Late last week, money writer JP Mangalindan who works for CNN published a piece insinuating how the online dating concept has all but wrecked the modern laws of courting. Even though the piece largely drew debate, I am still inclined to issue a response.
I am 42 years old, I am by no means a web or tech expert although I have had some pot-luck with making fast money on the Internet. I rarely use Facebook, never used Twitter but yes, I have a Google account but not by choice – more on me, later.
Mangalindan’s main issue with the basis of online dating is that, it introduces too many options and we potentially miss opportunities and look past dates that may be more compatible than we realise if we gave it a chance before hastily moving onto the next proposition.
He claims that, too much information can destroy critical natural processes of crucial discovery that needs time to develop during several dates. Mangalindan also blamed Facebook for spewing ridiculous volumes of information “Today, you can find out all you ‘think’ you need to know about a potential date simply by going to Facebook and making a judgment call almost before you get to know someone for real.”
My personal assessment of his comments is that, well he does have a point. I do however think he has overlooked the savvy nature of many modern single people and that many people still rely on their own inkling and own circumstances as to whether they will let technology play cupid or not and to what extent.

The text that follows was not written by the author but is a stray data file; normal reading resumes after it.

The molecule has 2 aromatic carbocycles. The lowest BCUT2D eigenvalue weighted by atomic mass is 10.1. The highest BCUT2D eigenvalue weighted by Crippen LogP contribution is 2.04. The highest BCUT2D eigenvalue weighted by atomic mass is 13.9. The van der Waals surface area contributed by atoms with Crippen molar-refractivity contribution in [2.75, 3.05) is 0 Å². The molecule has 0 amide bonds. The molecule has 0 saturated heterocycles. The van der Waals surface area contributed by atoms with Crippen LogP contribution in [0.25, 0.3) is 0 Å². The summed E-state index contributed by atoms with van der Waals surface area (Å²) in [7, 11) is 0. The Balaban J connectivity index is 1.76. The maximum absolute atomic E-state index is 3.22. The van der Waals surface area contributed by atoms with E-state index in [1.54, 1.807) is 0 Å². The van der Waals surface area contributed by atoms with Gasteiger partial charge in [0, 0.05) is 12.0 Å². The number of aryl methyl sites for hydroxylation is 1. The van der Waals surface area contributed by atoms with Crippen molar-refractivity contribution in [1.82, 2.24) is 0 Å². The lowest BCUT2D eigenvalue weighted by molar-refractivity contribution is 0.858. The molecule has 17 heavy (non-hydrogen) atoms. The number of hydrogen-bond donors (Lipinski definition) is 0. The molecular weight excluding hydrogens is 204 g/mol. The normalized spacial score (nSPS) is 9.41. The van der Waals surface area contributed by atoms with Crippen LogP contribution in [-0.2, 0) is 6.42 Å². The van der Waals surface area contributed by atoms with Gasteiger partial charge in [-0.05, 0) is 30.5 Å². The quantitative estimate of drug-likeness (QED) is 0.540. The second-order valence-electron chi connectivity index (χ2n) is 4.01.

I began online dating 4 years ago on the back-end of a 9 year relationship. As you’d probably be able to appreciate, I was reluctant to march straight on into an established singles scene when I had been out of the scene for so long. And as a single Dad at the time, my new relationship status hardly put me in a position to be able to go sow my wild oats and be free and frivolous.
Several issues of mine began to change seemingly overnight once I started dating online. Additionally, since I had also just moved from Sydney to Brisbane I had very little knowledge of the surrounds and what was on offer.
Each time I went on a date, it gave me the chance to explore and familiarise myself with new neighbourhoods. Not only was I dating a selection of women, I also found out where the local bars and restaurant hotspots were. Moving to a new city can be quite an intimidating feeling. And so I got to kill a few birds with one stone.
I truly do think that, if you give online dating the best chance of succeeding and take it seriously enough that it’s an incredible way to meet people. Sure, many of the dates went nowhere, but I did expect that and so my expectations were realistic right from the start.
So my question to you is this – now that we have all this crazy technology what are you going to do with it? Some people believe that online dating has ruined the fundamentals of old school romance, just like emails killed snail mail or like YouTube almost made TV obsolete.
Singles bars have kinda always sucked, but the Internet is what you make of it.
Online dating worked for me, so much so that I started my own dating website. And let me tell you, it’s far less expensive to set-up a dating website than it is a singles bar!
I love cyberspace!